A fleet of 153 heritage and classic vessels and their 500 crew were not deterred from participating by the pandemic nor the heightened security in Falmouth owing to the G7. A forest of masts were to be seen in Falmouth Haven and the 100 boats entered for racing filled the Carrick Roads on Friday and Saturday. The spectacular parade on Sunday illustrated Falmouth’s rich maritime history with participating boats dating from 1881 to 2018. More than 40 of the fleet were built before 1950.
The organisers were overwhelmed with the response by many loyal and new participants. Boats came from as far afield as the Thames and Milford Haven. Several were new to the Classics such as Cynthia (1910) and Ayesha (1922). An initial January estimate of perhaps 80 boats was far exceeded.
Arrival on Thursday was frustrated by a sea fog to the east, although many arrived in the early and late evening with their last port being Fowey. A cloudy Friday turned out to be dry and provided south westerly and westerly winds up to Force 4 which provided competitive sailing. Saturday also provided good competition on the water for all eleven classes. The northerly wind failed as classes started to race and was replaced with a southerly. Later the northerly winds returned and increased in strength providing all boats with yet another enjoyable race.
Sunday dawned with a very light easterly wind but with wall to wall blue sky. As the two Royal Navy Scimitar Patrol boats set off around the parade course the wind increased sufficiently for all boats to sail. The pretty Anny of Charlestown, a 1930s topsail schooner, followed with two square sails set on her forward mast. To mark the 150th anniversary of the headline sponsor, the Falmouth Harbour Commissioners, both pilot boats LK Mitchell and Arrow led a flotilla of nine sailing boats and a gig to reflect the ports maritime past. Th group included four sailing pilot cutters (Marian dating from 1889, Marguerite 1893, Mascotte 1904 and Agnes 2003), Barnabas, a St Ives fishing lugger launched in 1881, two Falmouth working boats built in the late 19th century – Victory (1882) and George Glasson (1898), Curlew a 1912 Falmouth Quay Punt and Cynthia a gentlemen’s yacht built in Falmouth in 1910 and possibly making her first return since 1927. Finally, Penarrow a Flushing and Mylor gig.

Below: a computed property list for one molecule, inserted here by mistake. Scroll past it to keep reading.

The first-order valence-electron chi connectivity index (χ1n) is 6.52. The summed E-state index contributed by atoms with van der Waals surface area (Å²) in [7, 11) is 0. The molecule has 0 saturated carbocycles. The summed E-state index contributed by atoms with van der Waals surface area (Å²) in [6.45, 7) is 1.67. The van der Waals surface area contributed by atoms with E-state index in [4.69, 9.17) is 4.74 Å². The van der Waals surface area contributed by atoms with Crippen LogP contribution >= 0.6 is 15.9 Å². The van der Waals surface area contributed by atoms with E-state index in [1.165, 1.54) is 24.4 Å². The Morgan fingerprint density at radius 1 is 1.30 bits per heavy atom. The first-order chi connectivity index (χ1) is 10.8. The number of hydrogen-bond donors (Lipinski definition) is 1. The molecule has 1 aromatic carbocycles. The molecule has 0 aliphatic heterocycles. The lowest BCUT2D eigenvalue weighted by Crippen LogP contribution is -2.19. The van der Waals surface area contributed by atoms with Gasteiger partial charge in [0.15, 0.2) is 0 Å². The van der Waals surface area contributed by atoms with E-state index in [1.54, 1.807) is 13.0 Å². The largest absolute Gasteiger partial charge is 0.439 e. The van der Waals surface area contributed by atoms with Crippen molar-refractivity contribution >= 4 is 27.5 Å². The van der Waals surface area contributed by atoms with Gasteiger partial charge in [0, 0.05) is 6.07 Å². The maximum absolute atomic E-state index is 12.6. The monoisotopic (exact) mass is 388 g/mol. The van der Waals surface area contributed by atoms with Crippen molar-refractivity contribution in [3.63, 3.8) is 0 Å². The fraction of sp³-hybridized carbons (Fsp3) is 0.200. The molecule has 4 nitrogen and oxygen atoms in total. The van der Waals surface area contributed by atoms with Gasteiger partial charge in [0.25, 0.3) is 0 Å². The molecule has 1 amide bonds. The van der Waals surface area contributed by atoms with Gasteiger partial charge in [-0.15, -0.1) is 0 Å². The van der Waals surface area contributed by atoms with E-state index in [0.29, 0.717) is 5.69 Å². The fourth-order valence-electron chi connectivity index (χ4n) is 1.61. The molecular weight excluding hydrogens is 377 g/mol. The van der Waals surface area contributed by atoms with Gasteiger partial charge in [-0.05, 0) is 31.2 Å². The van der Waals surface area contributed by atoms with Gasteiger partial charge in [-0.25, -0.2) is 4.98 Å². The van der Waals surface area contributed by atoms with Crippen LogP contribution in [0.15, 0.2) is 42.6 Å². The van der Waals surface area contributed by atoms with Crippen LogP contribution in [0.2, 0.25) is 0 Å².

The parade was watched by 30 guests aboard centenarian passenger excursion boat MV Princessa. Guests included the Chairman of Cornwall Council, The Mayor of Falmouth, the Deputy Lieutenant, sponsors and local sailing club commodores. The guests nominated prize winners in five categories to win bottles of champagne. From the water, Pendennis Point seemed to be filled with people watching the event.
Shore side activity reflected the demands of Covid regulations. A virtual briefing was provided for participants, the Thursday and Friday receptions were modified and refreshments were delivered to boats to ensure there were no gatherings of over 30. To provide crews with music in the absence of the Falmouth International Shanty Festival, Bryher’s Boys proved popular on Thursday evening and the music of Hardiesse Harmonies was enjoyed on both Friday evening and Saturday afternoon. Whilst on Saturday evening jazz duo Jumping Out provided toe tapping music for two hours. Prize giving was limited to overall first and second prize winners and took place in the open air on Custom House Quay on Sunday afternoon. Prizes and trophies were presented by Carrie Gilmore, Chair of the Falmouth Harbour Commissioners.
The organisers look forward to a more normal event next year from 17 -19 June 2022